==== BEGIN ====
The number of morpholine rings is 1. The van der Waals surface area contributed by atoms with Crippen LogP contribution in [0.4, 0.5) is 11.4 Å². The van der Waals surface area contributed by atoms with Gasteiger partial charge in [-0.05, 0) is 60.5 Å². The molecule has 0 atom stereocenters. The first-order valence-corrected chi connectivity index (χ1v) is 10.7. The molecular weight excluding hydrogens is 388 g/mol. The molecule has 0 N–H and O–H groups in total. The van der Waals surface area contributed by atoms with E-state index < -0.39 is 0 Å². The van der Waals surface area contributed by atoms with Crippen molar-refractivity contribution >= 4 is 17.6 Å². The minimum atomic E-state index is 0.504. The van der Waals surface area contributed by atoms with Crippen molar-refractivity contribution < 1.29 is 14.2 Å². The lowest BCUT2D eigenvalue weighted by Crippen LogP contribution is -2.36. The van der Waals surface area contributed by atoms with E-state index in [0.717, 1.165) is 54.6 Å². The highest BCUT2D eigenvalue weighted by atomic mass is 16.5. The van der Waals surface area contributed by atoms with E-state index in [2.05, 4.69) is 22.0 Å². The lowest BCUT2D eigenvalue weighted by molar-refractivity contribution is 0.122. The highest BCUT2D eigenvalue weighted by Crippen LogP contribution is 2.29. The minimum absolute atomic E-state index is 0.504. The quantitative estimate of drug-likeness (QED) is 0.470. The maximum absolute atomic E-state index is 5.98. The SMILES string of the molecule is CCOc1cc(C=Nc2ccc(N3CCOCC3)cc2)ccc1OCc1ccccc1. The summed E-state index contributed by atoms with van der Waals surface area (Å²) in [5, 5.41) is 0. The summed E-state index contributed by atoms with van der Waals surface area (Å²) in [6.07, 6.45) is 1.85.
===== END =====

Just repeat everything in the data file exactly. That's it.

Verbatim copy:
The number of morpholine rings is 1. The van der Waals surface area contributed by atoms with Crippen LogP contribution in [0.4, 0.5) is 11.4 Å². The van der Waals surface area contributed by atoms with Gasteiger partial charge in [-0.05, 0) is 60.5 Å². The molecule has 0 atom stereocenters. The first-order valence-corrected chi connectivity index (χ1v) is 10.7. The molecular weight excluding hydrogens is 388 g/mol. The molecule has 0 N–H and O–H groups in total. The van der Waals surface area contributed by atoms with E-state index < -0.39 is 0 Å². The van der Waals surface area contributed by atoms with Crippen molar-refractivity contribution >= 4 is 17.6 Å². The minimum atomic E-state index is 0.504. The van der Waals surface area contributed by atoms with Crippen molar-refractivity contribution < 1.29 is 14.2 Å². The lowest BCUT2D eigenvalue weighted by Crippen LogP contribution is -2.36. The van der Waals surface area contributed by atoms with E-state index in [0.717, 1.165) is 54.6 Å². The highest BCUT2D eigenvalue weighted by atomic mass is 16.5. The van der Waals surface area contributed by atoms with E-state index in [2.05, 4.69) is 22.0 Å². The lowest BCUT2D eigenvalue weighted by molar-refractivity contribution is 0.122. The highest BCUT2D eigenvalue weighted by Crippen LogP contribution is 2.29. The minimum absolute atomic E-state index is 0.504. The quantitative estimate of drug-likeness (QED) is 0.470. The maximum absolute atomic E-state index is 5.98. The SMILES string of the molecule is CCOc1cc(C=Nc2ccc(N3CCOCC3)cc2)ccc1OCc1ccccc1. The summed E-state index contributed by atoms with van der Waals surface area (Å²) in [5, 5.41) is 0. The summed E-state index contributed by atoms with van der Waals surface area (Å²) in [6.07, 6.45) is 1.85.